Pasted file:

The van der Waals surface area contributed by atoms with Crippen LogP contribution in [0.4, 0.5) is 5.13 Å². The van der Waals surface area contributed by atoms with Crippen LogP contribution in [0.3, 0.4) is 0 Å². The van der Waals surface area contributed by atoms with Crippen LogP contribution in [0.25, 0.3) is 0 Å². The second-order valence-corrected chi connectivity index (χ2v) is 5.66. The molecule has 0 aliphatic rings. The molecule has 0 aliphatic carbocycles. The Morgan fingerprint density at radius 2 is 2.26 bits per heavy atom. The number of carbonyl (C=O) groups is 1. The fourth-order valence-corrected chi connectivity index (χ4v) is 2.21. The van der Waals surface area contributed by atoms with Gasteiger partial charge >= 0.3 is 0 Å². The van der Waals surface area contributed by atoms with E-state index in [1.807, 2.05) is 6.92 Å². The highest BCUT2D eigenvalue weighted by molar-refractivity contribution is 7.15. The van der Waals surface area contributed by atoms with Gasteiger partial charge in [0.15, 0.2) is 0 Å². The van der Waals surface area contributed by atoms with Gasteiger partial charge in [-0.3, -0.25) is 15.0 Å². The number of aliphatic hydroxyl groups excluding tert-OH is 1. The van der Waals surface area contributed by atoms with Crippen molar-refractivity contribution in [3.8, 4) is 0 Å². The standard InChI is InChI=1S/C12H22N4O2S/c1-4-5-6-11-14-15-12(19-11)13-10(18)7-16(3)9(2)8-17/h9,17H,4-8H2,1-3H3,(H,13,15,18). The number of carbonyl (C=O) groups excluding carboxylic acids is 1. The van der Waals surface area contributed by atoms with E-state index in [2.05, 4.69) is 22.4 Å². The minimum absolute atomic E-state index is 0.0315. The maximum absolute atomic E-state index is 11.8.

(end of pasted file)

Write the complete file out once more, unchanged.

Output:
The van der Waals surface area contributed by atoms with Crippen LogP contribution in [0.4, 0.5) is 5.13 Å². The van der Waals surface area contributed by atoms with Crippen LogP contribution in [0.3, 0.4) is 0 Å². The van der Waals surface area contributed by atoms with Crippen LogP contribution in [0.25, 0.3) is 0 Å². The second-order valence-corrected chi connectivity index (χ2v) is 5.66. The molecule has 0 aliphatic rings. The molecule has 0 aliphatic carbocycles. The Morgan fingerprint density at radius 2 is 2.26 bits per heavy atom. The number of carbonyl (C=O) groups is 1. The fourth-order valence-corrected chi connectivity index (χ4v) is 2.21. The van der Waals surface area contributed by atoms with Gasteiger partial charge >= 0.3 is 0 Å². The van der Waals surface area contributed by atoms with E-state index in [1.807, 2.05) is 6.92 Å². The highest BCUT2D eigenvalue weighted by molar-refractivity contribution is 7.15. The van der Waals surface area contributed by atoms with Gasteiger partial charge in [0.15, 0.2) is 0 Å². The van der Waals surface area contributed by atoms with Gasteiger partial charge in [-0.3, -0.25) is 15.0 Å². The number of aliphatic hydroxyl groups excluding tert-OH is 1. The van der Waals surface area contributed by atoms with Crippen molar-refractivity contribution in [3.8, 4) is 0 Å². The standard InChI is InChI=1S/C12H22N4O2S/c1-4-5-6-11-14-15-12(19-11)13-10(18)7-16(3)9(2)8-17/h9,17H,4-8H2,1-3H3,(H,13,15,18). The number of carbonyl (C=O) groups excluding carboxylic acids is 1. The van der Waals surface area contributed by atoms with E-state index in [2.05, 4.69) is 22.4 Å². The minimum absolute atomic E-state index is 0.0315. The maximum absolute atomic E-state index is 11.8.